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Daily, snackable writings and podcasts to spur changes in thinking.
A blueprint for building a better brain by slow, consistent, daily drops of influence.
The way we think is both our greatest tool - indeed our only tool - and very often it is also our biggest leash. We are only who we think we are. Our opportunities are also limited by who other people think we are. It stands to reason that if we’d like to change who we are, we must start with an effort to change our thinking. Read more here
May 4th, 2018
We have an unfortunate design in our hardware. When faced with a difficult question that is worded in a deceptively simple way, we don’t answer it. Instead, we create a very similar sounding question that is not only simply worded but also a simple question.
Compare these two questions:
Is it the best solution?
Do I like the solution?
These are NOT the same thing.
The first question is a difficult one. It requires breaking it down into many different questions: What are the metrics that we will measure success of the solution with? What sort of actions do we need to take to get any kind of register on these metrics? Even when all these questions are formed, they still aren’t answered. That takes testing. It takes action. That takes time and work. So answering this question is no simple matter. Certainly not something that can be done quickly.
The second question is easy. It glosses over all the deceptive complexity of the first question and seems like the same question. This requires less work for the brain. We simply consider the solution and then see how we feel.
This weird substitution crops up in our thinking in all sorts of ways and places.
The Wall Street Journal published an interesting little blurb a few years ago about the phrase “I don’t have time.”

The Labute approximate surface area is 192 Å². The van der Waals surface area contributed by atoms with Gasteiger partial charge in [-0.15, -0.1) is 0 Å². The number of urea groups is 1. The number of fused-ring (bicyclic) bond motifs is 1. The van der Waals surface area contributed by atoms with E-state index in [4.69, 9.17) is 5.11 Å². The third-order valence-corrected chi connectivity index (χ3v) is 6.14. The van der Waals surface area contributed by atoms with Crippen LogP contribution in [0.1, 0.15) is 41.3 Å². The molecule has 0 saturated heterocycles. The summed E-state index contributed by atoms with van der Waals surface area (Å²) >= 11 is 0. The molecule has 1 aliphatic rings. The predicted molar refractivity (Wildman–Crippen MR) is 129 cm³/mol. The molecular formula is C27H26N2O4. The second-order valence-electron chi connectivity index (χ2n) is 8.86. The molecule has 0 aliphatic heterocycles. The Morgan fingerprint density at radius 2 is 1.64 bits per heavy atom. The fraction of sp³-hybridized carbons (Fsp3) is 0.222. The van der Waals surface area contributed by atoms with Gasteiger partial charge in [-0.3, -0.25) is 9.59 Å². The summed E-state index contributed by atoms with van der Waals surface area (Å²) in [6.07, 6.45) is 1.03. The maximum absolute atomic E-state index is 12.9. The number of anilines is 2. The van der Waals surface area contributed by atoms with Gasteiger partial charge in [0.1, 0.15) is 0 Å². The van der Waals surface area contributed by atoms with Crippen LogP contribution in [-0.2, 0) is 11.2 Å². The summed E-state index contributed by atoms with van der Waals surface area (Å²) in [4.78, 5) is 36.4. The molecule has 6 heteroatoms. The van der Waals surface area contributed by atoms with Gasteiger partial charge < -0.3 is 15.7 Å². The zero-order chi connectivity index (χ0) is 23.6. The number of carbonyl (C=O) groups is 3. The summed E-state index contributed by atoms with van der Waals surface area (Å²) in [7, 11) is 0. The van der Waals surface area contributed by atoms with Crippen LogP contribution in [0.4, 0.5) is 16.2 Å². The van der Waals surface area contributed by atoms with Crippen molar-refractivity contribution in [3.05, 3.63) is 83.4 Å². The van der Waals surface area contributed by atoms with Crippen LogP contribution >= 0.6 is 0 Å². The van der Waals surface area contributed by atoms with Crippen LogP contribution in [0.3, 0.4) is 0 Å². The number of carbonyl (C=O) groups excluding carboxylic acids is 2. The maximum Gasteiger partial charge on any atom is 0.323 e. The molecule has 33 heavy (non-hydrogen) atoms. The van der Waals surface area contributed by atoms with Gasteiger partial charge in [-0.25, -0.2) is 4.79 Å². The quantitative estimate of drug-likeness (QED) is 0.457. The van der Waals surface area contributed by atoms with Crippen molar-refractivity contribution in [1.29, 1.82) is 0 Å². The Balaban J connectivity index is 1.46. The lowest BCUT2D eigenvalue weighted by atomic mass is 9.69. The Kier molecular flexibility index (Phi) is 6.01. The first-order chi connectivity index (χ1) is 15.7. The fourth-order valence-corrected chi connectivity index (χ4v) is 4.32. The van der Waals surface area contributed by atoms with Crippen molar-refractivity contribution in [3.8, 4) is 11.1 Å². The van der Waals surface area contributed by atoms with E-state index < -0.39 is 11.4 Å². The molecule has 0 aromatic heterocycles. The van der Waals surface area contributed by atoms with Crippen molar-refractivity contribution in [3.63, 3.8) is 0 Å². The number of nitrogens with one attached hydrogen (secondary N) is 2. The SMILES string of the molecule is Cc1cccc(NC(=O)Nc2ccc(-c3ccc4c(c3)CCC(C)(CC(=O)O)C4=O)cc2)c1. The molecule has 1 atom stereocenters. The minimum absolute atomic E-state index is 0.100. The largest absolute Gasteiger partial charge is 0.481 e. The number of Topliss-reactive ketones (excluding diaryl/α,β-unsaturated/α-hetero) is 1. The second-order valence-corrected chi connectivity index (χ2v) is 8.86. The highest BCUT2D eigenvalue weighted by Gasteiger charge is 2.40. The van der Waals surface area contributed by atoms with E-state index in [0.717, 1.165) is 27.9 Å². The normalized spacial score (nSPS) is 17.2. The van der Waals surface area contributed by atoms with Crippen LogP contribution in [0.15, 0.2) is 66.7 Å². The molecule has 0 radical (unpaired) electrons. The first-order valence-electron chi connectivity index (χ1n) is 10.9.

The Journal instructed substituting “I don’t have time” with “It’s not a priority.” And see how you feel. Here’s a couple good examples: “I don’t have time to workout” vs. “My health is not a priority” and… “I don’t have time” vs. “Spending time with my child is not a priority”. Saying one of these is waaay more difficult, even painful. Just in the same way that “Is it the best solution?” is a much more difficult question to answer.
Another area of our thinking where this kind of substitution occurs is on a marco level. Whenever something akin to the phrase ‘victim of circumstance’ or ‘yea, but’ comes into our thinking or our speech, we need to tread carefully and examine what’s going on.
Is someone overweight because of the circumstance? Because of the circumstance of their genes? Because the financial circumstance doesn’t permit for better food and gym memberships? Because the circumstance of schedule doesn’t permit time? All of these combined, feel, compelling.
We are very adept at coming up with more and more reasons to support the conclusion that we are a ‘victim of circumstance’
Think of all the times when a friend is venting about an issue and in response to every solution you try to present, there is a response that starts with “yea, BUT . . . blah blah blah”
All of these substitutions occur because of the same thing: It’s simpler and easier.
To answer the easier question.
To phrase things in a way that leaves us blameless.
To phrase things in a way that blames things that are out of our control.
How much better would life be if we consistently opted to do the good, hard work?
Hard questions require slowing down and remembering that they can be worded in deceivingly simple ways.
Everyone has the same amount of time, so if someone else can prioritize fun things like family and curiosity, so can you – it just requires an honest look at that priority list, some innovative thinking and action.
So are you a victim of circumstance?
Or is that an easier, simplified question? Perhaps the better question is. . .
Am I a victim of my own thinking?